How To Repair Milwaukee Battery

Can You Use Any Charger With Any Cell Phone, Notebook, Camera, or Tablet? 

Every cell phone, laptop, and tablet seem to come with their own charger.  If you are like me, you’ve probably compiled quite a few chargers through the years.  So the question becomes: is it safe to use a charger with your phone, notebook, camera, or tablet that is not the original manufacturer’s charger that came with the device?

Kinds of Chargers

In this guide, we’ll focus on three types of chargers: laptop chargers, micro USB chargers (these are used with phones, tablets, and cameras), and Apple Lightning Connectors.  Although some devices have chargers with a slightly different head or charging cable, these are the most frequent.

Laptop chargers are fairly unique to the device they come with.  However, there may be some generic chargers that boast the capability to be interchanged between notebooks.  This always requires changing of the charger”head” and might not be the best charging amperage or voltage to your device.

Micro USBs are designed to be interchangeable, and are standard in most smartphones, Android apparatus, and tablets.  Micro USB chargers typically have the same voltage, but may draw various amps.  I will explain this further later and how to know whether the charger is safe to use (depending on its listed amps and voltage).

Apple Lightning Connectors are standard on all new Apple devices, including iPads and iPods. For older devices with a 30-pin charge port, a connector can be used to charge with the Lightning Connector.

For a charger for use on another device, it’s essential that the plug  of the charger (the”head”) fit snugly to the charging port of the device.  Micro USBs are the same across the board so far as charging heads, whilst laptop chargers are usually specific to both make and model.  However, the plug fitting firmly is just one part of the equation.

How Voltage and Amperage Matter

Determined by the power brick of the charger you’ll find a label with the charger’s voltage (V) and amperage (A).  For notebook chargers, this charging brick is often halfway down the charger and appears exactly like it sounds — a brick. For other types of chargers, like a smartphone charger, this information is usually found at the base of the charger, in which it would meet up with the wall.  For the device you’re attempting to charge, the voltage and amperage required will be seen on the battery that came with the device or on the company’s website.

Voltage is how much power the charger will draw into the device, or just how much is being”pushed” into the device by the charger.  A phone will usually pull up to approximately 5V, though a notebook can pull up to 25V.  A charger must equal the voltage required by the device.  This is important: drawing too high a voltage could short out the device and possibly even begin a fire, while too low a voltage will fail to charge the battery.

Amperage is how quickly power is”pulled” into the apparatus, or how much power is used by the device.  The quantity of volts will never change, but the quantity of amps that the system pulls may change based on how hard the unit is working.  The number that you locate on the battery that came with your device will be the max amount of amps that can be pulled from the device.  The number found on the charger is how many amps can be pulled simultaneously. If a unit is paired with a charger which can’t support the amp requirement, it may burn out the power supply and kill the apparatus.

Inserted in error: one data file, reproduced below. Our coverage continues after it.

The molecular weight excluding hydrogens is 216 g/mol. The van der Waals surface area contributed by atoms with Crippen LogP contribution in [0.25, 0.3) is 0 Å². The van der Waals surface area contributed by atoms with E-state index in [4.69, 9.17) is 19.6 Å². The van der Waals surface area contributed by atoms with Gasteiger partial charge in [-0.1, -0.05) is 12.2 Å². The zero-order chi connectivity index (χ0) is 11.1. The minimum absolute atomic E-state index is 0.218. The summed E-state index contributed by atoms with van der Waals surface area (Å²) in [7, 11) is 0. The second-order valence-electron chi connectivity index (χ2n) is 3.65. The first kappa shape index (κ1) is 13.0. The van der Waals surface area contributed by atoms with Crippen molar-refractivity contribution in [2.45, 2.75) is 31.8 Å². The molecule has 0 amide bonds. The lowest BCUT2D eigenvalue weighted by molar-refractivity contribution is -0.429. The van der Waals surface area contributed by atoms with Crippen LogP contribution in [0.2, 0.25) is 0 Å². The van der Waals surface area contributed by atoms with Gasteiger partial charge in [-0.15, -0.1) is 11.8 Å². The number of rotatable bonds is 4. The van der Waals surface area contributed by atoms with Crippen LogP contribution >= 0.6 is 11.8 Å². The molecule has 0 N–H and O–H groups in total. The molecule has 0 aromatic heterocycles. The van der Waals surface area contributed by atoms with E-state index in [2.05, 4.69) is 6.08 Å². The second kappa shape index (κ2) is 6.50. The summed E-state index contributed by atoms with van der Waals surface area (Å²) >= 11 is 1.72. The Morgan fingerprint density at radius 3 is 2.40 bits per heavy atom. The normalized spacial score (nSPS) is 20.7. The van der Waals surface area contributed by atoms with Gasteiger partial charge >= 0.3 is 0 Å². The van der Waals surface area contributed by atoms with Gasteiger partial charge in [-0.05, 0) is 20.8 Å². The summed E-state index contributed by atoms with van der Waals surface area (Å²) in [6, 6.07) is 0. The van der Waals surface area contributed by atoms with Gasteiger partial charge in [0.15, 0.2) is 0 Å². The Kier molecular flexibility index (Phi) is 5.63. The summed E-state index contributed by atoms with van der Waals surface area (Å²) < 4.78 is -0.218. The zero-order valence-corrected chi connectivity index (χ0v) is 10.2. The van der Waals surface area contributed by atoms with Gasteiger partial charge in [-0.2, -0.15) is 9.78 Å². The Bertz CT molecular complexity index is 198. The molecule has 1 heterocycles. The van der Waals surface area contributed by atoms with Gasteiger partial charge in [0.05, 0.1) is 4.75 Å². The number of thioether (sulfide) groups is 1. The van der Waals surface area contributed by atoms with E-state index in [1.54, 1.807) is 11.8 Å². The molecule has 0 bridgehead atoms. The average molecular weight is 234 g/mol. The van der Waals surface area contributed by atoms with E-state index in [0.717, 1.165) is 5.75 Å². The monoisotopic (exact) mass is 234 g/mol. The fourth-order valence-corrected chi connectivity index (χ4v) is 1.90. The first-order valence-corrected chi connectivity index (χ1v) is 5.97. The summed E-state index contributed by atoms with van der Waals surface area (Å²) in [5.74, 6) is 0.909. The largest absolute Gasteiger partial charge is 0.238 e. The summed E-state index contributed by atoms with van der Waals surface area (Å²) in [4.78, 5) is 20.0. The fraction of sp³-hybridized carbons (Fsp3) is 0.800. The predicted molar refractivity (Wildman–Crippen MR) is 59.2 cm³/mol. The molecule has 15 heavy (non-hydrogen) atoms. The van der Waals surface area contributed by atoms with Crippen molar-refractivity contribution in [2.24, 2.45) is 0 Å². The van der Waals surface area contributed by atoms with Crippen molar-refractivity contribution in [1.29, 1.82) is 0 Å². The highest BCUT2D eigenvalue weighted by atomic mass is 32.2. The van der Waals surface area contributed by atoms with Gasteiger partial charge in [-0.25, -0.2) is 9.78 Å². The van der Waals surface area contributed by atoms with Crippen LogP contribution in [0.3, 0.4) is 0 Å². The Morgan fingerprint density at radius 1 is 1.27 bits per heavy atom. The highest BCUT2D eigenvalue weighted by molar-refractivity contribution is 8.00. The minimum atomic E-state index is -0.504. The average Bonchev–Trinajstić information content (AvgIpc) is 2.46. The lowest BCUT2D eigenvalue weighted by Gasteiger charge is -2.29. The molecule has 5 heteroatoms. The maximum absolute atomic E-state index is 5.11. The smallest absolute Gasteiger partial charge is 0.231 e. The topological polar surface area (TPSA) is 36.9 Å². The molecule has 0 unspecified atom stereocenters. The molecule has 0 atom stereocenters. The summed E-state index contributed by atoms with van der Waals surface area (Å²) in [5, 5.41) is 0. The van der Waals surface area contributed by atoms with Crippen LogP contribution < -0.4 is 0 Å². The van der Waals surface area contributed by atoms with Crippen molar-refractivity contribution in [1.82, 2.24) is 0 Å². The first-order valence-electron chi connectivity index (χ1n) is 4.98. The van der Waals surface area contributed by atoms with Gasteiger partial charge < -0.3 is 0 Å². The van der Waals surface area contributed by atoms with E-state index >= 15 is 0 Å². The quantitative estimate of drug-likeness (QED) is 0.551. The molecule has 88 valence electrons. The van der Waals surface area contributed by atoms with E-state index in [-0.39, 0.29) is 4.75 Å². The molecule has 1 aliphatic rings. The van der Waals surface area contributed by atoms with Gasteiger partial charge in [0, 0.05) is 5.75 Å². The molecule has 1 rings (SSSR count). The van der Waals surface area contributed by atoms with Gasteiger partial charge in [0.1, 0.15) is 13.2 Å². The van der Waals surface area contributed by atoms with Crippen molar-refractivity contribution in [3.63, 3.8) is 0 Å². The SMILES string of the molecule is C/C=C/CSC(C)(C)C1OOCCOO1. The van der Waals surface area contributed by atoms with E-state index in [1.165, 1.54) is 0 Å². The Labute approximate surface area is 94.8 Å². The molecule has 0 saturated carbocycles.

So for those who have a modern USB device (smart phone, tablet, or camera) you can plug into a high-amperage USB port and enjoy faster charging (so long as the voltage is equal).  *Site Note: if you have an older device, it might not work with USB ports that employ the newest Battery Charging Specification.

If The Micro USB  Charger’s Voltage Isn’t 5v…

Some devices might have their voltage listed using a plus/minus on it like this: 5v +- 5%.  If this is true, you may use a charger rated at 4.75 to 5.25v because that rating is telling you is that the apparatus can take 5v minus 5 percent of 5v = 4.75 volts  OR  5v and 5 percent of 5v = 5.25 volts. 

An interesting point to note is chargers provide a higher voltage than the batteries they charge.  That is pretty much how they operate.  There needs to be a voltage differential to generate the necessary current flow in the correct direction to charge the battery.  If you look at your vehicle, it’s a 12V battery, but typical alternators provide 13.8 to 14.4V charging voltage to the battery.

Stay Away From Cheap Knockoff Chargers

The issue with knockoffs, especially cheap knockoffs, is they often don’t support the power needs of the device, or aren’t built to maintain a steady flow securely.  Overall, it’s best to stay with the charger designed for the device you are using.

Now You Understand How to Safely & Effectively Swap Chargers

I hope this article was able to assist you.  Now you know how to safely and effectively use a charger that did not come with your smart phone, laptop, camera, tabletcomputer, or other apparatus.  Make certain to follow what we said and you should be good to go!